Health & Fitness
Dear Community,

Our tech team has launched updates to The Nest today. As a result of these updates, members of the Nest Community will need to change their password in order to continue participating in the community. In addition, The Nest community member's avatars will be replaced with generic default avatars. If you wish to revert to your original avatar, you will need to re-upload it via The Nest.

If you have questions about this, please email [email protected]

Thank you.

Note: This only affects The Nest's community members and will not affect members on The Bump or The Knot.

Question: Sleep Study

Have you ever had one done?  I can't imagine having electrodes attached to my face and head and falling asleep.  I have been an insomniac for a while and I take Melatonin sometimes but it is not working so great so I went to see my doctor today and he suggested that I make an appointment. 


Re: Question: Sleep Study

  • I had one done, I didn't sleep much since I was in a strange place and I had those electrodes on. You can try it, for me it is mostly anxiety that makes me unable to sleep so they didn't find anything.
  • I've done one. I went for 3 nights in a row. I went in at 9pm and left at 7am. I followed my normal routine to go to bed and even got to watch tv when trying to fall asleep. Two nights with ambian at my normal Rx and one with out.I only got 3 hours of sleep the night with out and only 5 hours with Ambian which is more than I normally get. I'm the kind that wakes up in the middle of the night which is harder to treat.

    It really helped and confirmed what DH and I suspected. I have sleep apena.  I tend to wake up a little bit through out the night some times I wake all the way up and sometimes it's just enough to get me out of REM sleep.

    I can get a breathing machine to hook myself up to at night but I can't fall asleep with it on so for now I stick to the ambian.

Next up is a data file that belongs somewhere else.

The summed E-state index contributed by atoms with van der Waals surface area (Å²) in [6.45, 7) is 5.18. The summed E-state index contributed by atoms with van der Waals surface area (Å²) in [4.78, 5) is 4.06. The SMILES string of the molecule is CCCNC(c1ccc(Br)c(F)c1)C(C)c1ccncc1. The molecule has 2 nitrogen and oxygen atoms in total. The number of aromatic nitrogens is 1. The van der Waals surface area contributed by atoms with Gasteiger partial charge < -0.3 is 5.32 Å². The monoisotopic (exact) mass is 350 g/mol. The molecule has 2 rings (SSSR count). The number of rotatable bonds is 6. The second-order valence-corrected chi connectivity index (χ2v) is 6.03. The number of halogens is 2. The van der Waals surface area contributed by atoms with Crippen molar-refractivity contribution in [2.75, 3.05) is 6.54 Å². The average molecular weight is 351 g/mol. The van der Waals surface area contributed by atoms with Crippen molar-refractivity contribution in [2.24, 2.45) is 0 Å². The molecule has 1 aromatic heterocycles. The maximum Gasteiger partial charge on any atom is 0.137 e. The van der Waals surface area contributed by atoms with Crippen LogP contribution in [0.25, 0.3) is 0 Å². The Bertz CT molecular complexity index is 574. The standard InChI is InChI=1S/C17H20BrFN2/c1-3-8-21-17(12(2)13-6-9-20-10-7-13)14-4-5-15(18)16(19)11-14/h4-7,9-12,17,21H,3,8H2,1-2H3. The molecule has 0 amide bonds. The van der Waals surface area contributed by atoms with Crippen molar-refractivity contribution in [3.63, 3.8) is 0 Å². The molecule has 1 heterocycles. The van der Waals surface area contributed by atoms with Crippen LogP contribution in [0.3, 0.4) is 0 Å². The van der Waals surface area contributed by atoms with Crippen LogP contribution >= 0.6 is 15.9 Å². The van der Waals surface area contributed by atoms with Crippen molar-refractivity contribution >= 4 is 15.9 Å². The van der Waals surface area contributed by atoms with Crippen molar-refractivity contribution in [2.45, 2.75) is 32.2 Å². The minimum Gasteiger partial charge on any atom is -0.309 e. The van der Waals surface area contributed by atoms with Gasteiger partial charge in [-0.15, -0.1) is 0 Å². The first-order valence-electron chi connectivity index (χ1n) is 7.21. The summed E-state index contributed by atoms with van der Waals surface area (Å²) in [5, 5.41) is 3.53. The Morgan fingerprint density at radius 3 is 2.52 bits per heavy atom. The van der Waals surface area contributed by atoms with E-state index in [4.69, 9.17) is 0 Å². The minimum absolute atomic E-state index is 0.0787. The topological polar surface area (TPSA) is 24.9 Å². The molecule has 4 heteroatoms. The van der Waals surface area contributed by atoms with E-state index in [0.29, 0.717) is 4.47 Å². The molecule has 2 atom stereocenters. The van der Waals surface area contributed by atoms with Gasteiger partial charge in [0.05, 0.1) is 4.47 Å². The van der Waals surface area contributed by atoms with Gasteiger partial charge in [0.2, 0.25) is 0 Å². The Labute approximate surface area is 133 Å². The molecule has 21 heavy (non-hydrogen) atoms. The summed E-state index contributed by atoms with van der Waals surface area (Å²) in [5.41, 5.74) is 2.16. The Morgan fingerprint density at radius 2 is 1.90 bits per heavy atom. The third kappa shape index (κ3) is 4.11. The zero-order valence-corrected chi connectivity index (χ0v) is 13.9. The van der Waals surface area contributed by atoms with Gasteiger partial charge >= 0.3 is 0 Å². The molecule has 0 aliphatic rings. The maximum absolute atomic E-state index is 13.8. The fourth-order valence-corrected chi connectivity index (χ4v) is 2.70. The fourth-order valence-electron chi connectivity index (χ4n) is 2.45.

I've had insomnia for about 10 years and right now this is what works for me. I've tried everything. If you can, I suggest going but try and go for more than one night. 

  • They will hook up several wires to your head and face and body, but they aren't super uncomfortable. Most places allow you to follow your normal routine like you do at home. Bring your favorite pillow, book, etc. It isn't the easiest to fall asleep right away, but if you don't know about something - just ask. Most of the techs will answer your questions and help you feel more comfortable.

    Typically, you will have about 8-10 electrodes directly on your head to read your brain waves, ground electrodes on your forehead to keep everything in sync, 1 electrode by each eye on the temple area to monitor eye movement (helps determine sleep stages with the brain waves), 2-3 electrodes near your chin to monitor chin movement (helps determine sleep stages, teeth grinding, some snoring), a 2 lead ekg monitor patches on your chest to watch your heart rate and look for arrythmias, 2 emg leads (almost similar to ekg but they are patches on muscle areas on your legs) to monitor leg movement to check for restless leg syndrome or periodic limb movements (leg movement), oximeter probe on your finger to check your blood oxygen level.

    They will watch your brain waves, monitor heart rate, monitor sleep stages/cycles to determine if you have sleep disruption and what the possible causes are. They will also watch your breathing. The most common sleep disorder is sleep apnea. Usually is caused by an obstruction in your airway (tonsils, fatty tissue in throat or just sometimes the way your tongue falls back into your throat). They will either administer that night or have you repeat the study a different night with a cpap machine. It uses room air with a mask over your nose and/or mouth, it basically acts as a shunt to open up your airway and get the air in so that you don't stop breathing in your sleep.

    Please please please research sleep disorders - especially the differences between  insomnia and sleep apnea with cpap therapy. Ambien or any other sleep aid is not going to cure sleep apnea.


  • I had it done, the only thing I didnt like was how hard it was to go to the bathroom with all the stuff on, was afriad it would fall off.  And getting that goo out of your hair sucked, but maybe they do it different now.

    It was good to have done though.  It helped me a ton, till recently when my insomnia has come back...but I am sure I can fix it within a month or so.

  • My dad had this done (they discovered that he had sleep apnea) and he didn't seem to think it was too bad or difficult to get to sleep. Then again, insomnia wasn't his problem.
  • image LViita:
    I had one done, I didn't sleep much since I was in a strange place and I had those electrodes on.

    I had difficulty sleeping with all this stuff on, but in the end it was worth it.  I was diagnosed with sleep apnea and now wear a mouth piece in order to sleep.  I didn't opt for the CPAP machine due to noise and being claustrophobic with stuff on my face.  Good luck!

  • Thanks all for your input.  I think I will go ahead and make an appt. 

    I just hope that our insurance pays for the majority of it.  Zip it!

Sign In or Register to comment.
Choose Another Board
Search Boards